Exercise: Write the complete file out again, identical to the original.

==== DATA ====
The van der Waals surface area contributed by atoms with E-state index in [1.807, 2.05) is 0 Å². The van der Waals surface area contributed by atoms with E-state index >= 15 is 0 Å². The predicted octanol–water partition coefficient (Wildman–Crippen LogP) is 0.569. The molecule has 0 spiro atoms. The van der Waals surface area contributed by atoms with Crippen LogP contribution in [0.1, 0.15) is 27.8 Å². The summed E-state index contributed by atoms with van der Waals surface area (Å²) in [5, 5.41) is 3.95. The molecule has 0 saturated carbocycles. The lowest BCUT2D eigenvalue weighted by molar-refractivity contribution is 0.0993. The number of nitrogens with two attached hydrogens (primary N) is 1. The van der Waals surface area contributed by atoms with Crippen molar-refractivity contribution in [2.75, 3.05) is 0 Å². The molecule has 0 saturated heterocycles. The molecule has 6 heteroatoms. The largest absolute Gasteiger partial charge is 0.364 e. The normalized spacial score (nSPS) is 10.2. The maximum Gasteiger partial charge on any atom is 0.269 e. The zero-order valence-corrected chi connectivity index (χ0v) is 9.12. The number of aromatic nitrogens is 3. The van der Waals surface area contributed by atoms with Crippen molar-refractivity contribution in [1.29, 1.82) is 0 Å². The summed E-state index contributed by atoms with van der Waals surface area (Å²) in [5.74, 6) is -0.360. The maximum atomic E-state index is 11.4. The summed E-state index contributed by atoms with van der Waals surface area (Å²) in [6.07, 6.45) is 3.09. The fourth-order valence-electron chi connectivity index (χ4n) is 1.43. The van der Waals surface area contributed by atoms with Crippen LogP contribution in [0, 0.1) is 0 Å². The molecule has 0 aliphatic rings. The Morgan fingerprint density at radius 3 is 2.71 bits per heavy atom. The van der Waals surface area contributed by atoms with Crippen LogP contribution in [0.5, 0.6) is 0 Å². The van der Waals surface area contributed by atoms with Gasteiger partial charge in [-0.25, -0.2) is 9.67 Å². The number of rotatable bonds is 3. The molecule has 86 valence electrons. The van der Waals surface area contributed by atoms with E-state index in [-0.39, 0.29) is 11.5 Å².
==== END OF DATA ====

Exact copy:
The van der Waals surface area contributed by atoms with E-state index in [1.807, 2.05) is 0 Å². The van der Waals surface area contributed by atoms with E-state index >= 15 is 0 Å². The predicted octanol–water partition coefficient (Wildman–Crippen LogP) is 0.569. The molecule has 0 spiro atoms. The van der Waals surface area contributed by atoms with Crippen LogP contribution in [0.1, 0.15) is 27.8 Å². The summed E-state index contributed by atoms with van der Waals surface area (Å²) in [5, 5.41) is 3.95. The molecule has 0 saturated carbocycles. The lowest BCUT2D eigenvalue weighted by molar-refractivity contribution is 0.0993. The number of nitrogens with two attached hydrogens (primary N) is 1. The van der Waals surface area contributed by atoms with Crippen molar-refractivity contribution in [2.75, 3.05) is 0 Å². The molecule has 0 saturated heterocycles. The molecule has 6 heteroatoms. The largest absolute Gasteiger partial charge is 0.364 e. The normalized spacial score (nSPS) is 10.2. The maximum Gasteiger partial charge on any atom is 0.269 e. The zero-order valence-corrected chi connectivity index (χ0v) is 9.12. The number of aromatic nitrogens is 3. The van der Waals surface area contributed by atoms with Crippen molar-refractivity contribution in [1.29, 1.82) is 0 Å². The summed E-state index contributed by atoms with van der Waals surface area (Å²) in [5.74, 6) is -0.360. The maximum atomic E-state index is 11.4. The summed E-state index contributed by atoms with van der Waals surface area (Å²) in [6.07, 6.45) is 3.09. The fourth-order valence-electron chi connectivity index (χ4n) is 1.43. The van der Waals surface area contributed by atoms with Crippen LogP contribution in [0, 0.1) is 0 Å². The molecule has 0 aliphatic rings. The Morgan fingerprint density at radius 3 is 2.71 bits per heavy atom. The van der Waals surface area contributed by atoms with Crippen LogP contribution in [0.5, 0.6) is 0 Å². The van der Waals surface area contributed by atoms with Gasteiger partial charge in [-0.25, -0.2) is 9.67 Å². The number of rotatable bonds is 3. The molecule has 86 valence electrons. The van der Waals surface area contributed by atoms with E-state index in [-0.39, 0.29) is 11.5 Å².